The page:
I expressly invented details that are not supported by available evidence. I am not claiming that THIS situation matches that scenario. I AM claiming that IF the second scenario were a true recitation of facts, THEN the charge would be correct and proper. I do not know what happened. The cop who made the arrest was there. Since the news story refers to an investigation, I am assuming that the cop talked to the store employees, the kid, and the mother when they finally tracked her down. I do not blindly accept whatever the cop says as true, is true. I know that cops can make mistakes, and some of them have even been known to lie and.oir overreact to things.. but without a reason to doubt the cop, or evidence which contradicts the cop, I’m satisfied to assume that the cop’s decision was based on the facts at hand, and that the facts at hand justified the action taken. That’s subject to change, should new facts become known which indicate that it should.

    I still haven’t seen anything to object to, in the behavior of the store’s employees or policies, the mall staff, or the police or their policies..

  20. Anna July 26, 2017 at 4:41 pm #

    @Jessica: “The babysitting question drives me nuts too. There are state-endorsed courses to train 12-15 year olds to babysit. So they aren’t supposed to be alone or go anywhere alone, but it’s fine to leave them with an infant?”

    Drives me nuts too! Almost as bad is my state’s guideline that 12 is the minimum age for kids to be unsupervised. The guideline cites another state’s statute (Illinois, I believe) as its authority, and that statute in its turn cites the legal age for babysitting, which is also 12.

    Because obviously it makes sense that a child who yesterday wasn’t considered capable of being alone safely for any length of time, instantly becomes capable of taking full responsibility for another small human being overnight on his or her twelfth birthday.

  21. John July 26, 2017 at 6:30 pm #

    I am of two thoughts on this video and the scenario.

    1. If the kid was 12 and hanging around in the Lego Store for two hours unattended, I think the police involved is excessive. As another poster commented, the kid should have know mom would be done shopping and have some sort of arranged plan to meet or contact each other (cell phone etc.) Maybe a scolding by the police for not thinking the scenario better, but a charge is too much.

    2. If the child was eight (8) years old, then I might be more on the police side especially if the mom told the kid to go play for two hours in the Lego Store and there is no communication on where mom is or how to connect with her, then I think mom is being neglectful and then charges might be reasonable. For me, the police officer in the video seemed to be directing my opinion to thought 2 rather than thought 1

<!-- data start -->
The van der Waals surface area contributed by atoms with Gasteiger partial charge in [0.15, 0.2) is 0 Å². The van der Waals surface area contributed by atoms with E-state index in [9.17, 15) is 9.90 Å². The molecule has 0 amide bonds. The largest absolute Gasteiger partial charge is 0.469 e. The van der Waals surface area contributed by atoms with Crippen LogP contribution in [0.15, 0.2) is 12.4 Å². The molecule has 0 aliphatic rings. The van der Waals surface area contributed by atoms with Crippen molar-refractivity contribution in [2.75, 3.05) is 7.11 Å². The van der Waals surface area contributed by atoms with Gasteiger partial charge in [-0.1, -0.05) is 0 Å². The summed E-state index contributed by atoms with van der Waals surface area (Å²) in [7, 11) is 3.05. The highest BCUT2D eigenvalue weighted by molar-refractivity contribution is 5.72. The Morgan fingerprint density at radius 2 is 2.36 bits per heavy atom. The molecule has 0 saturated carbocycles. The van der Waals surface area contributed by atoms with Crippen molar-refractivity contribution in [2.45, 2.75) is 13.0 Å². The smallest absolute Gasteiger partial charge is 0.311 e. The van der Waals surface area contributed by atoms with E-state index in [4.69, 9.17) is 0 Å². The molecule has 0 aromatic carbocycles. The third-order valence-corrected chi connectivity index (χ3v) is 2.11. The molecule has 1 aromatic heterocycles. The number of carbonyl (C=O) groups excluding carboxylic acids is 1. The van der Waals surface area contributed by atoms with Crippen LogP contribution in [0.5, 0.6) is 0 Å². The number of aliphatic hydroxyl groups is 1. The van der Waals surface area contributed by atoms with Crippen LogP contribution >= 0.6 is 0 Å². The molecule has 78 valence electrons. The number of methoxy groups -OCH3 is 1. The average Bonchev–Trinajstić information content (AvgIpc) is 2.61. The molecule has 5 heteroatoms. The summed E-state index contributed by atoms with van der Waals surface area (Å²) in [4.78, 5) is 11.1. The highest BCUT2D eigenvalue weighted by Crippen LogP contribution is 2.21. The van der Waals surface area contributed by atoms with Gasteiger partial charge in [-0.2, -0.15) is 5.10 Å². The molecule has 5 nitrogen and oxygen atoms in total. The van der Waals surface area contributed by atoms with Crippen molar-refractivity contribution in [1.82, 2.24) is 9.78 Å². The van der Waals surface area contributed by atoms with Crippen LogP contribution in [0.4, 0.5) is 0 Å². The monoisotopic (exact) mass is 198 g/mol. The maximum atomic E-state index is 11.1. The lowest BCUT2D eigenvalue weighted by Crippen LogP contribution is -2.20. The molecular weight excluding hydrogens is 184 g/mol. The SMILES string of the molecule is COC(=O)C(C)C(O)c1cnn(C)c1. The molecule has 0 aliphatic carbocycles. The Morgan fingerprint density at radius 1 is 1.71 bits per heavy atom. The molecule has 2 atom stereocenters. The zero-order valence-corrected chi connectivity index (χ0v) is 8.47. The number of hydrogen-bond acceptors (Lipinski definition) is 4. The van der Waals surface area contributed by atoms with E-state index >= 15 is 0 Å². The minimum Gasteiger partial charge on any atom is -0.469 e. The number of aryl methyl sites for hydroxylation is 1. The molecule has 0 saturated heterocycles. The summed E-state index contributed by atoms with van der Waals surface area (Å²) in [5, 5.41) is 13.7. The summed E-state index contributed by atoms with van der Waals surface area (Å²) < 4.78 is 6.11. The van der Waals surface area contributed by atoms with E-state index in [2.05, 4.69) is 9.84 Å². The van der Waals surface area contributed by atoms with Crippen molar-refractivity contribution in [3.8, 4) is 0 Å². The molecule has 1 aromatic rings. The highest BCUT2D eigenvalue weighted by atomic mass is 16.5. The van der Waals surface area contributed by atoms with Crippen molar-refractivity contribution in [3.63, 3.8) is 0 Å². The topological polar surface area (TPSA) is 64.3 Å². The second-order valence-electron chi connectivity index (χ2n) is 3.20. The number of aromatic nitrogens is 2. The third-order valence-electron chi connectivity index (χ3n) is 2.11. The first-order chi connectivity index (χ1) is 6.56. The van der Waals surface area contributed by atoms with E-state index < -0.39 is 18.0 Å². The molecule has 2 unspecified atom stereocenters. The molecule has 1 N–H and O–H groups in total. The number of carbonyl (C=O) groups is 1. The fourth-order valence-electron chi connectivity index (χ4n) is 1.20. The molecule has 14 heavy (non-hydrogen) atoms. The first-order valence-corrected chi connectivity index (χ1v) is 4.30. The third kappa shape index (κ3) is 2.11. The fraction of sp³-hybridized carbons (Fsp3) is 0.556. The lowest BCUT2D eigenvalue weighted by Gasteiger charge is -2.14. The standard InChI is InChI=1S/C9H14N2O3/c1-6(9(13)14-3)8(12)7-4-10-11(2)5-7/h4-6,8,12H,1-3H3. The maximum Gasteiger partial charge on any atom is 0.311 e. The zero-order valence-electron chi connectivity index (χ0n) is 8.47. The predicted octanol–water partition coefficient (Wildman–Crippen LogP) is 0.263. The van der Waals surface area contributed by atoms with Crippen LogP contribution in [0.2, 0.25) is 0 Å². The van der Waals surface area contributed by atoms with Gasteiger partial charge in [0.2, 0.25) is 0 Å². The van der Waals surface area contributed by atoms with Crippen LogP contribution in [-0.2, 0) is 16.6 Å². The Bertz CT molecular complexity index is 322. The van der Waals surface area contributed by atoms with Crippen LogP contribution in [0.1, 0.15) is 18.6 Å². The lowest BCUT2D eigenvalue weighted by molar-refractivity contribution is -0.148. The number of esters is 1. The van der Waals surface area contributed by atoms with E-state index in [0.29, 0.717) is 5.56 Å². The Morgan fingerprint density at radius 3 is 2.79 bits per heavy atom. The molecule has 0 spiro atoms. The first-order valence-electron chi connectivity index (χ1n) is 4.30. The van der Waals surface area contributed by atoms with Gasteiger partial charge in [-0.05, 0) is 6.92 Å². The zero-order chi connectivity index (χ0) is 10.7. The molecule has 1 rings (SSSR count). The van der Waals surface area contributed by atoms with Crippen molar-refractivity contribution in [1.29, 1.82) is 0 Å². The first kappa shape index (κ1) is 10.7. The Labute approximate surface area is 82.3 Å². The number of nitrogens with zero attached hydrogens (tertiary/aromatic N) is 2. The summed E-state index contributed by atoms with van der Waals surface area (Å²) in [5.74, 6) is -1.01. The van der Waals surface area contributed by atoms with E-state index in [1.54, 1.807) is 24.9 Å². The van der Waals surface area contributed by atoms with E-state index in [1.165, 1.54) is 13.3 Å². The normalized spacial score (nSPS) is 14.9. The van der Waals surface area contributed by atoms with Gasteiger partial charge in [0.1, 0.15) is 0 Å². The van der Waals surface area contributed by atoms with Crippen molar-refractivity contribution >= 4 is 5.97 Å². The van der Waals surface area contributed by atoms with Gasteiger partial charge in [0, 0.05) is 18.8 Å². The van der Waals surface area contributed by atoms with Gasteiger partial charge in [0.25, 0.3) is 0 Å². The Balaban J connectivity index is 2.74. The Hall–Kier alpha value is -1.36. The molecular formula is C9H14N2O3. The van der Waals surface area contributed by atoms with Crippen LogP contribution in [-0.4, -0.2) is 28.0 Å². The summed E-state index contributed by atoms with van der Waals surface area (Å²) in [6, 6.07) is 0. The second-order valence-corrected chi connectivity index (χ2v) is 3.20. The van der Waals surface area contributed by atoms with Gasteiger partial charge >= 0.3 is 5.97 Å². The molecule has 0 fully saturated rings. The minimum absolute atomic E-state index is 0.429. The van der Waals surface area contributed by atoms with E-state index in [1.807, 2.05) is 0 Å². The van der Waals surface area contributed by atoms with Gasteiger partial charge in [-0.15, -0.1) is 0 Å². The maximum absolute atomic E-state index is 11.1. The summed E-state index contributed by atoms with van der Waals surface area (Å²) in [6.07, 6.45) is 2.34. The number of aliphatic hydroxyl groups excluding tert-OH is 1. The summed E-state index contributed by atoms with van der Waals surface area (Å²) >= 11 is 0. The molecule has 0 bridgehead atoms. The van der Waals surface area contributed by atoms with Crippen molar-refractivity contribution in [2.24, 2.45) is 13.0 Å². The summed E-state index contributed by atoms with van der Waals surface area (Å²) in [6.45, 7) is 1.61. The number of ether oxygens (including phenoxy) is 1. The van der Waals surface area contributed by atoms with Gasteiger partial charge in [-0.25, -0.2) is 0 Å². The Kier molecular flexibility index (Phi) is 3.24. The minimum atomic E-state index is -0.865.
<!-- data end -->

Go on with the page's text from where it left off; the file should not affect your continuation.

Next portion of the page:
If the mom and the child came to the mall together, then mom should be responsible for the child. and make sure of a plan with the kid. The criminality of this scenario depends a lot on the age. At the age of nine (9), I was taking my six year old sister on a bus and subway to meet my grandparents in Toronto. I still think that was cool, but even though society is generally safer, I would never let my daughter do anything like that now. However, if at the age of 12, my daughter (who is now five) wants to shop by herself or go to the mall with her friends AND I feel she is mature enough, I would take her there or give her permission to go. This North American philosophy of kids “suddenly” being adults at 16 when they can drive is silly if you do not give them freedoms and responsibilities before then. I wish there was a better “guidebook” on these sorts of life scenarios for kids but I also wish that society, politicians and law enforcement were also more flexible in helping parents figure this out and not make such ridiculous arbitrary decisions either.

  22. Papilio July 26, 2017 at 7:24 pm #

    Agreed, Lenore. Also agree with the commenter who pointed out that things can be bad ideas, but that doesn’t make them illegal per se.

    “When you’re under the age of 16, you shouldn’t be left alone in a store for two hours”

    From a Dutch perspective, this is hilarious. Kids, definitely 7th grade and up (=secondary school), just cycle themselves to the shops to spend the afternoon. Two hours is nothing when you’re with friends.
    Of course, two hours is eternal if you’re not the kind of kid who can amuse himself with little means – assuming a Lego store has some possibilities to play (we have one in the city, but I’ve never been inside…).

    “Who’s the nuttier population, our government or normal citizens like you and me?”

    That question has never been easier than now…

  23. Diane July 26, 2017 at 9:47 pm #

    I think a lot of the “guidelines” for businesses and institutions about when a child can be unaccompanied stem from this idea that if a person isn’t old enough to get themselves there (by car, in many places) then they must not be old enough to be asked to leave, therefore cannot be old enough to be there alone. Which is a really silly path of logic, IMO.
    “We Don’t Have A Protocol For That” should not equal “This Is Not Safe”.

    Hence, the “under 16 alone for more than 2 hours is not okay.”